Rational Choice Theory And Behavior

2027 Words Nov 21st, 2014 9 Pages
Rational choice theory asserts that one’s personal choice is the reason why he/she engages in deviant behavior. Consequently, an offender weighs the costs and benefits of committing a crime and makes a “rational” choice to engage or not engage in criminal behavior. This theory also assumes that crime is, essentially, designed to meet the criminal’s needs (i.e., money, sex, social status, etc.) and the criminal will make decisions or choices based on limitations, ability, and the availability of relevant information (Holmes, Maahs, & Vito, 2005). These individuals seek to avoid pain and maximize pleasure. The essence of the theory is that people are rational beings who have the ability to control their behavior. Offenders can be persuaded to not engage in criminal activity for fear of punishment and, thus, punishment should only be used in a way that would deter people from engaging in crime. Personal choices and situational factors such as the victim’s vulnerability, presence of witnesses, and available guardians or police are what aid the criminal in committing the crime, so criminal choices are strongly dependent on the social environment and those situational variables.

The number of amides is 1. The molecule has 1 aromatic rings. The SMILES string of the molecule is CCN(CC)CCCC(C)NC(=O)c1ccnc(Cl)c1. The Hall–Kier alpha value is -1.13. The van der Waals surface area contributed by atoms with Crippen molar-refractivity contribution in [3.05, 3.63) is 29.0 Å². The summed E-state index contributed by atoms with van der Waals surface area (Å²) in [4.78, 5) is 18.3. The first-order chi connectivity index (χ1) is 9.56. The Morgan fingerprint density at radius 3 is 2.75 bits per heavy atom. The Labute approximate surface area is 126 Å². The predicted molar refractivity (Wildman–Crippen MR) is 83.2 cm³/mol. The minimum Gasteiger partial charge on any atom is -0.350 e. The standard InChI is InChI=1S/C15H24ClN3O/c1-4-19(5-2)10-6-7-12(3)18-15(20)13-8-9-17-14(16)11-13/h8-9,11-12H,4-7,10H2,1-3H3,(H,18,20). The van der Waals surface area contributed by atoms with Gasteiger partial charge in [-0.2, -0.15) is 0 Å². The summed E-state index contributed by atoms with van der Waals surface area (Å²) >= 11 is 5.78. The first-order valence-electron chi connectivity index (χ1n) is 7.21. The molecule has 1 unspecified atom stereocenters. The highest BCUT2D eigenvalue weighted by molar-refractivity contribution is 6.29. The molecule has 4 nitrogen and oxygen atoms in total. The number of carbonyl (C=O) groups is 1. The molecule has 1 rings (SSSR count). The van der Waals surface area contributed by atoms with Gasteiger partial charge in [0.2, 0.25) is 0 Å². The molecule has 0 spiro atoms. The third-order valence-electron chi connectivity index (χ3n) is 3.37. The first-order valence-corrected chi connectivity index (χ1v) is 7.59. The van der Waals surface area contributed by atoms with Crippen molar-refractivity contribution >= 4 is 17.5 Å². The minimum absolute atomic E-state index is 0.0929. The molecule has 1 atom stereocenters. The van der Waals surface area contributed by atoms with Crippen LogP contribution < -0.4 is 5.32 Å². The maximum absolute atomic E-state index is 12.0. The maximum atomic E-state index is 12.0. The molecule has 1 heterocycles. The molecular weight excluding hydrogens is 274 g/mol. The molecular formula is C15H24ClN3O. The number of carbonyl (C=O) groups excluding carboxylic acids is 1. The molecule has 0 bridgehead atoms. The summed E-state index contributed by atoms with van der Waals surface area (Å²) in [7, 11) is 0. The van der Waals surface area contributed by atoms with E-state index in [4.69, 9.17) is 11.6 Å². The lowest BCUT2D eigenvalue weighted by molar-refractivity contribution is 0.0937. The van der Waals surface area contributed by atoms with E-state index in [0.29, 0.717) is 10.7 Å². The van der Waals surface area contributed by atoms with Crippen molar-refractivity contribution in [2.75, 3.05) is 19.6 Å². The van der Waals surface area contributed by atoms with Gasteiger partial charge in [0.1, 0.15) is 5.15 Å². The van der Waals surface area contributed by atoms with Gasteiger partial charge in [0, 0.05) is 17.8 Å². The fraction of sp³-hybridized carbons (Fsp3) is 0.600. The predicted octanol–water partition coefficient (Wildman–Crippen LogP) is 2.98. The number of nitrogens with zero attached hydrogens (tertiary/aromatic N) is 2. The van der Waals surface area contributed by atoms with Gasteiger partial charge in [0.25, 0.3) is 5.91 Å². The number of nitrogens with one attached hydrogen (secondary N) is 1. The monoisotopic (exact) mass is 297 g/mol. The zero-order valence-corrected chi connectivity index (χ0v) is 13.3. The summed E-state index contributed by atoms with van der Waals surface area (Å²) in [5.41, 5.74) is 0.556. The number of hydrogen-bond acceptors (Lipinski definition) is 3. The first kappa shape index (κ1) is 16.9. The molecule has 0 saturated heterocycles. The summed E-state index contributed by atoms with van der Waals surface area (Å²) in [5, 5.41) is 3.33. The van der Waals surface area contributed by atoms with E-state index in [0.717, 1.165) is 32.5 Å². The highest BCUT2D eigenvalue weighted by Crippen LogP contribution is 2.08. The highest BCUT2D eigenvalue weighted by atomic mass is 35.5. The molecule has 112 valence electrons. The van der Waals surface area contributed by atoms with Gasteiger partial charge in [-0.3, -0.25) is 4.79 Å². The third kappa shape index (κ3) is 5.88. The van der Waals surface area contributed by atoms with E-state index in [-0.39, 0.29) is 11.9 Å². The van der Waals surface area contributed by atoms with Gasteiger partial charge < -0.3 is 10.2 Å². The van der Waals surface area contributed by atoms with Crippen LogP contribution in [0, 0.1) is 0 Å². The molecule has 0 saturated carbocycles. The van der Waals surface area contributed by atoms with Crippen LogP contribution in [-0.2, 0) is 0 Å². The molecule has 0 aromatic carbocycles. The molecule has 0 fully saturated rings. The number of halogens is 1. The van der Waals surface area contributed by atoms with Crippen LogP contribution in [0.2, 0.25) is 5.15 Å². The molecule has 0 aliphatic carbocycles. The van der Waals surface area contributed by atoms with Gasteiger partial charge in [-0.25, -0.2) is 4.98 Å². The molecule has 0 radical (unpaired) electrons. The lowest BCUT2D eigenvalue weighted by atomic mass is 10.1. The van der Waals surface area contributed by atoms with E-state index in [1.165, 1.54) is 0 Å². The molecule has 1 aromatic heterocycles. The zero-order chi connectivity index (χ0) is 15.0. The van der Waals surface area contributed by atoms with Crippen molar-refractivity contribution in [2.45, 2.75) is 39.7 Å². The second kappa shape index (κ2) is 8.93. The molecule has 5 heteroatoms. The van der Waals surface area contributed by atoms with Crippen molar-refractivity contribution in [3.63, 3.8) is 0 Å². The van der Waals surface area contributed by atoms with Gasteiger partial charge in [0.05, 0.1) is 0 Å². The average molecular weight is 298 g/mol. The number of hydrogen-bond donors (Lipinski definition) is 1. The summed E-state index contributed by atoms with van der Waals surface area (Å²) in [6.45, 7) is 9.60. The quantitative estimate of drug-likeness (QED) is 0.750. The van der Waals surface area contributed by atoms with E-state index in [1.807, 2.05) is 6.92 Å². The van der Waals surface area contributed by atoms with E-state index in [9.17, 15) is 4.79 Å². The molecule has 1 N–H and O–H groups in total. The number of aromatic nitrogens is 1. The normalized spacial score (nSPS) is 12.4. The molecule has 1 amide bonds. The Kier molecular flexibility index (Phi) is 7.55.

Rational choice theory is a micro-level theory in that it focuses on the criminal behavior of the offender and not necessarily an offending group. It attempts to answer why some individuals are more apt to commit a crime. The theory adheres to a utilitarian belief model in that an individual is a…
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